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Communicating with your baby

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Communication between babies and their parents begins from birth. Babies want to communicate with you, and want you to communicate with them. This early communication is the starting point for learning language.

When your child is very young, communication happens when you are cuddling, caring for or playing with them. This can involve using words, sounds, gestures, touches, facial expressions, hugs and games – this is the same for deaf and hearing babies.

It is important that you communicate in a way that feels natural and comfortable for you.

Getting started

In the early weeks and months of your baby’s life, you and your baby will make many discoveries about how to communicate. Your baby may:

  • respond to your facial expressions and voice;
  • kick and move their arms to show excitement; and
  • look into your eyes, respond to you and watch intently as your facial expressions change.

These are normal and enjoyable parts of being with your baby. They are also the start of learning to communicate with each other.

During the first seven to nine months of life, babies are learning how to pay attention to those around them and how to take part in social routines with others.

This early development is a main building block for communication. Interaction we think of as ‘baby games’ is essential for getting communication started.

Some tips that can help you to start communicating effectively with your baby are as follows.

  • Pay attention to your baby’s mood. If your baby is unsettled and agitated, you can respond with a sympathetic face and soothing noises. If your baby is happy and giggly, you can encourage this by responding with an animated face, voice or gestures.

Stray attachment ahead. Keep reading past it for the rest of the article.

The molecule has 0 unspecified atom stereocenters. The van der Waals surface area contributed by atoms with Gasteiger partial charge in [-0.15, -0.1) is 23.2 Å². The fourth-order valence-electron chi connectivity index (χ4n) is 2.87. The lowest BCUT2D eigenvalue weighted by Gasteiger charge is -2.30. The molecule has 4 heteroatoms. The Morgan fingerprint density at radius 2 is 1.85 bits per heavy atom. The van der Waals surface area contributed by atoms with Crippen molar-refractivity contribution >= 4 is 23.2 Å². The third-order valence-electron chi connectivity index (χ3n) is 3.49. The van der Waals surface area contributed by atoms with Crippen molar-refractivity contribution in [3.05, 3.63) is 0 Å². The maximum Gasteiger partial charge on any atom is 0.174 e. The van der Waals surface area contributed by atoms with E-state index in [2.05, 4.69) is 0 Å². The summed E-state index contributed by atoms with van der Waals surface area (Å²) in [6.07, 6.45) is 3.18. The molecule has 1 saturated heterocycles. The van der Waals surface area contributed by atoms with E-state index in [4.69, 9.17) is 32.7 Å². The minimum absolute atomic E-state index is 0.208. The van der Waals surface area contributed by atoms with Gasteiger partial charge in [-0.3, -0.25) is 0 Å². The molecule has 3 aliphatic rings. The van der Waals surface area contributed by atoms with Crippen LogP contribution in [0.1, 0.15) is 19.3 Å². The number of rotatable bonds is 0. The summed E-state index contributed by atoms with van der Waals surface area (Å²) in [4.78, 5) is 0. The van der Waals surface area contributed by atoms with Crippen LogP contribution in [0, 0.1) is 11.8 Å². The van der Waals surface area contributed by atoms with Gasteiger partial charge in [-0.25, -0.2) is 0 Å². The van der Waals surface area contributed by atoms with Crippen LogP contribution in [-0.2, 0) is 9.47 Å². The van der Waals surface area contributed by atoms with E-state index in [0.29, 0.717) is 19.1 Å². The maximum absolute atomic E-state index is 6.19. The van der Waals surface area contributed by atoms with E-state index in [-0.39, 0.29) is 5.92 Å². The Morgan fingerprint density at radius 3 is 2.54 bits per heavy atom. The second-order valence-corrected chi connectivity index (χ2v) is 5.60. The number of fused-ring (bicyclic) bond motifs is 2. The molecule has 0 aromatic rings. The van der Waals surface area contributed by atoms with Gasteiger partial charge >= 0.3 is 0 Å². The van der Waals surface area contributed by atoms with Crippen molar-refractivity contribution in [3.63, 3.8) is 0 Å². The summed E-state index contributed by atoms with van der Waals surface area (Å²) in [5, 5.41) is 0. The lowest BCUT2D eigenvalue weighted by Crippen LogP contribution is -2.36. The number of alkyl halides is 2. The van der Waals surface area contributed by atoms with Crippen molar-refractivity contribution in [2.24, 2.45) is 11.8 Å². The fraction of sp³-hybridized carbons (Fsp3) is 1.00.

• Encourage the baby to look at your face and pay attention to you. The baby will be interested in looking at you if you use various facial expressions. You can also play games that build anticipation – like peek-a-boo. Vary your voice, facial expressions and gestures to encourage the baby to begin to pay attention to you.
  • Enjoy your baby. Parents of deaf children say that it can sometimes be hard to focus on typical baby routines when they are worrying about the hearing loss. It can really help to talk with other parents and discover the enjoyment they have found as they learn more about having a deaf child. Everyday routines are great ways of really communicating with and sharing experiences with your baby.
Recognising your baby’s communication

All babies start to communicate before they know any words or signs. When your baby is smiling they are saying ‘I like that’ or ‘play that game again’. When your baby is crying they can be saying ‘I’m hungry’ or ‘my nappy needs to be changed’.

From the earliest days, babies pay attention to important voices. They discover their own voices and play with sounds in squeals, grunts, coos and gurgles. Later on, babies discover that they can join sounds together to babble. Babies can also start to join hand movements together to create hand babble. When babies start to point or reach, these gestures may mean ‘I want that’ or ‘look at me’.